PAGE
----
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Canon of Statutory Construction – Whole Act Rule

We start with the presumption that the Legislature drafts its bills carefully and intentionally

By Chris Micheli, October 26, 2022 8:41 am

For purposes of statutory construction, the courts and bill drafters use a series of “canons” to guide them. These include textual canons (intrinsic aids), linguistic presumptions and grammatical conventions, substantive canons, and extrinsic aids. It is impossible to list them all, but there are some common canons, and those are most useful for legislative drafting.

We start with the presumption that the Legislature drafts its bills carefully and intentionally. Because of this presumption, the usual approach of the judicial branch is to narrow statutes rather than expand them, and the courts are less activist in their interpretation.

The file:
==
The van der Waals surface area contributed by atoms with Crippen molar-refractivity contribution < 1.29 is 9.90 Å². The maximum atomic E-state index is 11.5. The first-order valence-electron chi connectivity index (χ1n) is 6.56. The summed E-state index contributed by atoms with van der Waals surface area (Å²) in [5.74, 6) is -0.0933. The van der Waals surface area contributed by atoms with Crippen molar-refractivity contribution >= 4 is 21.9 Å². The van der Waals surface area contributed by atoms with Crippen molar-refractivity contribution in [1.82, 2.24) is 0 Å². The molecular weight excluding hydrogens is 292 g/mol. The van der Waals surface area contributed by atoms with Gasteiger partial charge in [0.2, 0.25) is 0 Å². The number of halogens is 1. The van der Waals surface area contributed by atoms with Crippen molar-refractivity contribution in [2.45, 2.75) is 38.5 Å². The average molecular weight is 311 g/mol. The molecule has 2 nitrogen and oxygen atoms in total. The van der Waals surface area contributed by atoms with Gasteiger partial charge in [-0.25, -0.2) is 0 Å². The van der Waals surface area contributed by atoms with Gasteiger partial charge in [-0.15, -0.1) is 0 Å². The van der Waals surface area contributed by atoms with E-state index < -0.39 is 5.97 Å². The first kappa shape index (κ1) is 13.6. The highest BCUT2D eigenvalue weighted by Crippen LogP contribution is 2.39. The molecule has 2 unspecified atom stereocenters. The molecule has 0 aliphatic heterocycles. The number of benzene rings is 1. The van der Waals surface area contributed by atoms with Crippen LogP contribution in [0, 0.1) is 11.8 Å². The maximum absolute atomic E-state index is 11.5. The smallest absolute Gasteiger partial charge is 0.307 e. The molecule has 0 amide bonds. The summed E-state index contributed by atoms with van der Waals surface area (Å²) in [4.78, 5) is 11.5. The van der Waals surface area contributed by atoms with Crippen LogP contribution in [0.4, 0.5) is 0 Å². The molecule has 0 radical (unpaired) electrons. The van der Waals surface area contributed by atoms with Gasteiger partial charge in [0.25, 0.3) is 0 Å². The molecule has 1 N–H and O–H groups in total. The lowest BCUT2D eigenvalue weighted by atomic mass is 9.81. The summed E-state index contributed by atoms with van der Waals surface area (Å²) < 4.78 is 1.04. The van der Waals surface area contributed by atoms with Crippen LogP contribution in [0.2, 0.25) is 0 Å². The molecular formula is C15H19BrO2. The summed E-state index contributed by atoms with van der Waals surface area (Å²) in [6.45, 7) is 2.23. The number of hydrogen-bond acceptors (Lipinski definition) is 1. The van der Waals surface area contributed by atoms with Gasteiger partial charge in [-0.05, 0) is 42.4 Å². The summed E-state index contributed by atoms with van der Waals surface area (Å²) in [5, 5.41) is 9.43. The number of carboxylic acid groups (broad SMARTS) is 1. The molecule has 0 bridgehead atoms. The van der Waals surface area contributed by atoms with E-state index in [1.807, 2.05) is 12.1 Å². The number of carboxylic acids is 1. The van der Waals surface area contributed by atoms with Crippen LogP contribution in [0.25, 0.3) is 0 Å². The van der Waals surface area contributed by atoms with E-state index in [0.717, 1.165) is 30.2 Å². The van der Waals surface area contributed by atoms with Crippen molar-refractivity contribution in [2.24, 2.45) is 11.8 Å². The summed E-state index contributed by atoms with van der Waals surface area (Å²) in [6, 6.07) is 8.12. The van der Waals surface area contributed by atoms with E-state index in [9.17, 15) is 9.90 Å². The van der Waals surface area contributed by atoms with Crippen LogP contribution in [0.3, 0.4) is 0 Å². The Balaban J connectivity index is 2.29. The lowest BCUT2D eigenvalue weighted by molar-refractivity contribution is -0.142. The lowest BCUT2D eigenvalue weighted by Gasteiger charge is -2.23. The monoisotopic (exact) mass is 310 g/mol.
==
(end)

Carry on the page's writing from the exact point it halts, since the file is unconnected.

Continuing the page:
The Whole Act Rule provides that statutory provisions should be interpreted so they have a whole, coherent meaning. In other words, identical words in the same or related statutes should have the same meaning ascribed to them. The basis for this rule is that the canon of construction assumes that the legislature drafts purposefully and is consistent in their word use.

As a result, the Whole Act Rule is a textual canon that provides, when construing a statute, the text of the entire statute as a whole must be considered by the court.

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